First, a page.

April 19, 2018

Kearney, Neb., April 19, 2018 — The Bridging Clinical Research & Clinical Health Care Collaborative, a strategic forum to strengthen the connection between clinical research and clinical health care, brought together leaders from pharma, biotech, clinical research organizations, health care organizations, advocacy groups and the FDA on April 4–5. With active participation and problem-solving, the forum stimulated collaborative solutions to the multifaceted challenges of improving patient and physician participation in clinical research and making clinical research a clinical care option.

The event’s three pillars — regulatory, technology, and people and processes — featured more than 50 speakers over 15 interactive sessions. Collaborative Chair Badhri Srinivasan, ABD, MS, head of global development operations at Novartis, launched the event by urging attendees to embrace advances in clinical research while reducing the complexity in protocol, processes and access that burdens patients.

Keynote speaker Janet Woodcock, MD, director of the FDA’s Center for Drug Evaluation and Research, proposed initiatives to build the bridge between the dysfunctional clinical research enterprise and clinical health care. For all stakeholders, the focus needs to shift to collaborative learning and the rapid sharing of information gained from research. Patients and community practitioners must be brought back into the enterprise, rather than marginalized by complex science and a lack of data sharing.

Technological advances such as eConsent, mHealth, the Internet of Things, the cloud, artificial intelligence and machine learning, and blockchain can both improve patient engagement and simplify clinical trial workflows. Speakers also discussed how electronic health records (EHRs) represent a data goldmine that can be leveraged toward learning health systems, where stakeholders learn and improve as a result of every experience of every participant. The key to creating a single solution is to leverage data to simplify workflows to understand both patient populations and sites across geographic areas.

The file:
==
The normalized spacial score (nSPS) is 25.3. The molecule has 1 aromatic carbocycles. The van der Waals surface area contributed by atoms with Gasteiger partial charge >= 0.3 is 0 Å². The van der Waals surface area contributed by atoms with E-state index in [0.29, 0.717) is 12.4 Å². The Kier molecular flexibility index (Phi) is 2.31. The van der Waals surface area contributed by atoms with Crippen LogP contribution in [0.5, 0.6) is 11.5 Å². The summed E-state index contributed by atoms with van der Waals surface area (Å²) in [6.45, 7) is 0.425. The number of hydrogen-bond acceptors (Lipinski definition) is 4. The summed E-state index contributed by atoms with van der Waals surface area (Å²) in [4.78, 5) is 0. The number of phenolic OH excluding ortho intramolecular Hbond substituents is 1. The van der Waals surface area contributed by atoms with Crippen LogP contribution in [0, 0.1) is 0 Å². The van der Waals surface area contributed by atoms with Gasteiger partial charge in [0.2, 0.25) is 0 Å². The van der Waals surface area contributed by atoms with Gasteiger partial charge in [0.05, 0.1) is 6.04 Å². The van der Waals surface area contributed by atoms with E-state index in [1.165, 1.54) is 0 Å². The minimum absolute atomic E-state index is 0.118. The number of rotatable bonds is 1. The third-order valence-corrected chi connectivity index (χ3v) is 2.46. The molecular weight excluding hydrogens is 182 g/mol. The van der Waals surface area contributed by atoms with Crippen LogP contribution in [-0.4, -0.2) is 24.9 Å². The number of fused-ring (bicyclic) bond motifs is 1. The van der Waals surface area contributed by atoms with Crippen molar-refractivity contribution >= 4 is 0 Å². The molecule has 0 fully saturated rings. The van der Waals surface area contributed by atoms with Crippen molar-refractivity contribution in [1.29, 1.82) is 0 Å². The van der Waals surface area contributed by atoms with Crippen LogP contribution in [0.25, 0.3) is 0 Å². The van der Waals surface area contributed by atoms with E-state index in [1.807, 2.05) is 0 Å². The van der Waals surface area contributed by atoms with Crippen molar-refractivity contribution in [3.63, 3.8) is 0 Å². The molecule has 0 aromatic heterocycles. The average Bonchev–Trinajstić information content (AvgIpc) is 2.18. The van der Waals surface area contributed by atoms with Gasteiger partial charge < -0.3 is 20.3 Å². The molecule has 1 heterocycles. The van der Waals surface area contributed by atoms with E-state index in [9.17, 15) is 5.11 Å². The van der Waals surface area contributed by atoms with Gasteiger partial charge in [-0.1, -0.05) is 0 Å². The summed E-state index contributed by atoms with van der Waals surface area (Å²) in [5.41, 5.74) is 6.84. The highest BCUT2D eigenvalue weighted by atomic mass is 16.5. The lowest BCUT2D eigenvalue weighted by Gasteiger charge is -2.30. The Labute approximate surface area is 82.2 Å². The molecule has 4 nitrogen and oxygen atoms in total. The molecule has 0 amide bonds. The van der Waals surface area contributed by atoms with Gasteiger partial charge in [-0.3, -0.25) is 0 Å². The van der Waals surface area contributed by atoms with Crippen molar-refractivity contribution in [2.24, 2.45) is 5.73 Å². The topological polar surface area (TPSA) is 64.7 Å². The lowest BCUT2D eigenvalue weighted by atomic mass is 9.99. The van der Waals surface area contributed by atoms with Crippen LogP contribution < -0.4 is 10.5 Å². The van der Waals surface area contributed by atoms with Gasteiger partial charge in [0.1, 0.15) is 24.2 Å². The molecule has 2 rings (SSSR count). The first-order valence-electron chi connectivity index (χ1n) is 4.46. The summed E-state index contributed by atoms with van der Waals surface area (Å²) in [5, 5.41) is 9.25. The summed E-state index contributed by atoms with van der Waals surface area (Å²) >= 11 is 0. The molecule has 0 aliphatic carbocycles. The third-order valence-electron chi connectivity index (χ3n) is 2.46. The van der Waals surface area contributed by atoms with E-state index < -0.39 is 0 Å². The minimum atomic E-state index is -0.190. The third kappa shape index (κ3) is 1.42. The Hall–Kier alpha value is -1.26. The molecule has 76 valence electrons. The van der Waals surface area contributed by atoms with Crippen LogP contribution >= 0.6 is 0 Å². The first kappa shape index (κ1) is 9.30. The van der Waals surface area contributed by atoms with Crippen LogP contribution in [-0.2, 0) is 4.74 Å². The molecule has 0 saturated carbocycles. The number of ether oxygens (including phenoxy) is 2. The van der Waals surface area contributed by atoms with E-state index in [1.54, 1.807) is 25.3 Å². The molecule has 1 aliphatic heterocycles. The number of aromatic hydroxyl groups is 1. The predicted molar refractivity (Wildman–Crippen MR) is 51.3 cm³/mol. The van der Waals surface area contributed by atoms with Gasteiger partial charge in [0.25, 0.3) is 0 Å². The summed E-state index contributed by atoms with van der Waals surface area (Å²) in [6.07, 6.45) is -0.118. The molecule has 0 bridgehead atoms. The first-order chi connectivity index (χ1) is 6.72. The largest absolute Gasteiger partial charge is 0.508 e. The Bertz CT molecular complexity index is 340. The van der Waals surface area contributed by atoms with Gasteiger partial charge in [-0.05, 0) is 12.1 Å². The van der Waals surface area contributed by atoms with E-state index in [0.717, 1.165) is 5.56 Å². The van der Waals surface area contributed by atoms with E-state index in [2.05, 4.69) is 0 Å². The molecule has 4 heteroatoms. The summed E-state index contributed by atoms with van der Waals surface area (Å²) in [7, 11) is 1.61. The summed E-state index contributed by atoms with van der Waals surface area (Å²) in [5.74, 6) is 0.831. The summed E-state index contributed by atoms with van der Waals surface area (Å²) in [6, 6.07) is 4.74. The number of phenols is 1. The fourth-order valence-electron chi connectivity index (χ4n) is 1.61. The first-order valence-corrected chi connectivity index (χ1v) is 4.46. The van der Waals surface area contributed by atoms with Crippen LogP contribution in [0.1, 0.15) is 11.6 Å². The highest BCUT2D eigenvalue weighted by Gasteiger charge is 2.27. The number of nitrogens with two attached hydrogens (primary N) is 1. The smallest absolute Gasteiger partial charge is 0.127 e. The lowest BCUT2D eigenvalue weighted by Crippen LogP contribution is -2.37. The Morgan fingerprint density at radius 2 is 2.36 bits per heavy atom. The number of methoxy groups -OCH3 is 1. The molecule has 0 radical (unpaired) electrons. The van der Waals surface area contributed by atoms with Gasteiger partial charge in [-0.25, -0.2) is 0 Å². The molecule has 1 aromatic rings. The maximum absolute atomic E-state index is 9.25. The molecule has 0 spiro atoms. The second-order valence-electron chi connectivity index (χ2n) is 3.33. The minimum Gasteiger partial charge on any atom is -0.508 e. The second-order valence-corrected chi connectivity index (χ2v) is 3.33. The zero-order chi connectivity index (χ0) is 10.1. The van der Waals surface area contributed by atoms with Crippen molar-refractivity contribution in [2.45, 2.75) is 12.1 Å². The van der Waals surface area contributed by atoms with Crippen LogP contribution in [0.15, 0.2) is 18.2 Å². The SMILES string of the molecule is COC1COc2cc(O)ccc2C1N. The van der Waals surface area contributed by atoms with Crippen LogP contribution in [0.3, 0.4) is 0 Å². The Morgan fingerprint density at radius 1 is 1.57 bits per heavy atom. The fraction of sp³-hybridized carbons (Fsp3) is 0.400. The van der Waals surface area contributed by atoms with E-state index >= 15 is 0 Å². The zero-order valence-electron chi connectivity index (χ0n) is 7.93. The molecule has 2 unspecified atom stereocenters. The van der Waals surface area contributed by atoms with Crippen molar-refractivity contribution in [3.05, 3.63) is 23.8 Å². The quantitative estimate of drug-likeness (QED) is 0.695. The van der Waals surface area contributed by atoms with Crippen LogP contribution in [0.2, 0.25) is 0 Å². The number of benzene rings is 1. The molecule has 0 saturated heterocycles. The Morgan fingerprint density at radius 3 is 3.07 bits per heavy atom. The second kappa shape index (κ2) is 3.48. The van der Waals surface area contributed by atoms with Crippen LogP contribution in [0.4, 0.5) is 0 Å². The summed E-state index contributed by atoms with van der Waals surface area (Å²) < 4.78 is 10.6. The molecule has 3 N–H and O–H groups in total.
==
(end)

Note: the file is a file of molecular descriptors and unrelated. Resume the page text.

Clinical trial participant and a keynote speaker T.J. Sharpe shared his personal perspective, bringing emotion to the event and reminding attendees of the need to make clinical trials a valid clinical care option for everyone. “I was able to bridge those gaps. I can tell you that many others don’t, can’t or won’t do that. And they deserve a chance to live, just like I did,” he said.

Throughout the people and processes session, participants reiterated the patient’s central role. Because patients are scarce, clinical trials should be designed not for or around them, but with them. The patient ultimately makes the treatment path decision. To simplify access and provide complete transparency, it is necessary to look for existing principal investigators in planned studies that are part of health systems, and health systems’ marketing strategic investments need to expand.

“We need to bridge clinical research and clinical care to patients. If both of those enterprises connect to patients, they will connect to each other,” said keynote speaker Greg Simon, JD, president of the Biden Cancer Initiative. “Participation in the collaborative is a critical step in strategizing and implementing solutions that ultimately bridge patients to clinical care and research.”

To learn more about the Bridging Collaborative, watch the 2018 video highlights and sign up to receive updates as they are released.

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